The user is following the entitlement steps in this workflow (also see figure 1: High-Level Single Sign-on Flow).
Your call to authenticate the user initially should successfully log the user into to a selected MVPD using valid credentials and store the returned authentication token in the backend server. Subsequent call(s) to authenticate should ideally get confirmation that the user is already authenticated, and the user should then be authorized to single-sign on into the app. However, these calls fail, and the user keeps getting asked to login into the MVPD.
This error may simply be a function of your app not being authorized or allow-listed to use Single-Sign-On (SSO) on Fire TV platforms.
In the workflow in Figure 1, before the SSO companion app checks if the authentication is complete, under the hood, it checks to see if the app is allow-listed, i.e. whether the app is authorized to use SSO on Fire TV. If not, it does not allow the user to proceed beyond the MVPD list display page.
To determine if this is indeed the reason for the login issue, look for the following error in your device logs:
E/OttSso_OttSsoService: Trying to verify app com.yourappname.yourpackagename but Approved apps list size is 0.
This error means that your app needs to be authorized to use SSO on Fire TV platforms. Please work with your Fire TV Solutions Architect at Amazon to get this done.
Once your app package name has been authorized for SSO, you need to wait for 24 hours for the device cache to be refreshed. If you are still facing the same error, check your package name. Please note that both the debug and production package names need to be allow-listed.
If you are still running into the same errors, you will need to clear the companion app cache manually with the following commands:
adb shell pm clear com.amazon.tv.ottssocompanionapp
adb shell am force-stop com.amazon.tv.ottssocompanionapp
Now when the user goes through your app login workflow again, instead of the E/OttSso_OttSsoService error in your device logs, they will be able to log in successfully with valid credentials. And the following line will appear in the device logs as proof that your app is now allow-listed for SSO on Fire TV:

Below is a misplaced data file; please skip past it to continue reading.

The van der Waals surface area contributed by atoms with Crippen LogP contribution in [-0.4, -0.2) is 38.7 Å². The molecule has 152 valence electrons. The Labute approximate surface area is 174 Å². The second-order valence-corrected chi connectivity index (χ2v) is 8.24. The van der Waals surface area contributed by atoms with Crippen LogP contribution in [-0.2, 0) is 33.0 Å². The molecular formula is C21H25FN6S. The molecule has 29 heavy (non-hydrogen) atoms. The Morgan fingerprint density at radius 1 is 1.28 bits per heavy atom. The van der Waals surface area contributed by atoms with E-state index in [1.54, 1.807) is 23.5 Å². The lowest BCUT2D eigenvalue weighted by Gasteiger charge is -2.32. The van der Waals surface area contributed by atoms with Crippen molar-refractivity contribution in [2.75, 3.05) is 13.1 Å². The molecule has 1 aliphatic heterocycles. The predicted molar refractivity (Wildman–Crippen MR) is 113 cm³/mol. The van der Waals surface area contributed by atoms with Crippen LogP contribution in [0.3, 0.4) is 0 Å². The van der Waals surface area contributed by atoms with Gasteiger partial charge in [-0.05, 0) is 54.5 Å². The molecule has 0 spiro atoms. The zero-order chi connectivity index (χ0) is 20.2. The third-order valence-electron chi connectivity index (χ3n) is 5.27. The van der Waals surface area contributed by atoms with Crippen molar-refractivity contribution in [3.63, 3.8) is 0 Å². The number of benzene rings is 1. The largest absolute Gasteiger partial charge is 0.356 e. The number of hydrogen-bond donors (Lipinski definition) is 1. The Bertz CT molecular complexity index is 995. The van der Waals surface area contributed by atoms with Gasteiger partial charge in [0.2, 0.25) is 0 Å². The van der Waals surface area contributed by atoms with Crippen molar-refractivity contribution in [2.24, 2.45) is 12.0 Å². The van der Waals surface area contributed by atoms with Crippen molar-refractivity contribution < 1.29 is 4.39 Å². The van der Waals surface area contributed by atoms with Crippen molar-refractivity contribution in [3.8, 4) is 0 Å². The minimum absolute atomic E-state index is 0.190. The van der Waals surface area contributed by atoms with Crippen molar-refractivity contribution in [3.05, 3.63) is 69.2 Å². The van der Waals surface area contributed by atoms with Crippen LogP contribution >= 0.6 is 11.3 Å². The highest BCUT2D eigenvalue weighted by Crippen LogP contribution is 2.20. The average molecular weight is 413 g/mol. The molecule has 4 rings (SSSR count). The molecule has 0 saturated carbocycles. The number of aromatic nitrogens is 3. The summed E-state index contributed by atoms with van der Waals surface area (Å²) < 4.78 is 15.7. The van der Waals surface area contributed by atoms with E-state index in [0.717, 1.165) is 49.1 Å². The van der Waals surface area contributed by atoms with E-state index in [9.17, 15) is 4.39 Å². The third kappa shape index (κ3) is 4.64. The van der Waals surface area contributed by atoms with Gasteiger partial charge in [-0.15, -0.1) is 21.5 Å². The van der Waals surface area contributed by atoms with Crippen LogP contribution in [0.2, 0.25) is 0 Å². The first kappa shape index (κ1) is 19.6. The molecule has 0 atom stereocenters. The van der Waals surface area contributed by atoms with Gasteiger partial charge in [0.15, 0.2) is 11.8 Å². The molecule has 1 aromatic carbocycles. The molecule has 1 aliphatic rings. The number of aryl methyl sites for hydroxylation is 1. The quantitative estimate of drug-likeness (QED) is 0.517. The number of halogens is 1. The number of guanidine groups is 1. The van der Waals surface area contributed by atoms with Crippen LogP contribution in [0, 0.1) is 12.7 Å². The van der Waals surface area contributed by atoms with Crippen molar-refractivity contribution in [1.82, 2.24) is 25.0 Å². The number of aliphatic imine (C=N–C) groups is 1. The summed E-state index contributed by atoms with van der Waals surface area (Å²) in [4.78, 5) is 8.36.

I OttSso_OttSsoService: app setup complete, number of approved apps
Tip #2: Adobe SDK and SSO Companion version mismatch
The Adobe SDK that your app has integrated with is a stub library which makes calls to the SSO companion system app on Fire TV to deliver SSO functionality. For SSO to work correctly with your apps on Fire TV, both the SSO companion app and the Adobe stub library integrated within your app should always be up-to-date with their most recent versions.
To check the version of this app via ADB, use the following command:
adb shell dumpsys package com.amazon.tv.ottssocompanionapp | grep versionCode
adb shell dumpsys package com.amazon.tv.ottssocompanionapp | find /I "versionCode"
Old version output:
In the example stated above, the last updated version number of the SSO companion app on this specific device is 4810. However, the latest version of the Adobe SDK requires the system SSO companion app to be of version number 5510 or greater. To update the SSO companion app in SMP devices, go to device Settings->My Fire TV->About->Check for Updates. In Fire TV Edition devices, go to device Settings->Device & Software->About->Check for Updates. Run this command repeatedly, until there are no more system updates left to be received. When you run your adb version command again, the results should now be as follows:
To prevent your app users from facing SSO issues because they have not updated their device system OS recently, the app should perform a version check and nudge the users to update their app and device OS.
For more information about Single-Sign On, please see this documentation on Adobe Primetime Authentication Fire TV SDK.
Priya Rajan is an Amazon Solutions Architect with domain expertise in app development on Fire TV, Fire tablets, and Echo Show devices.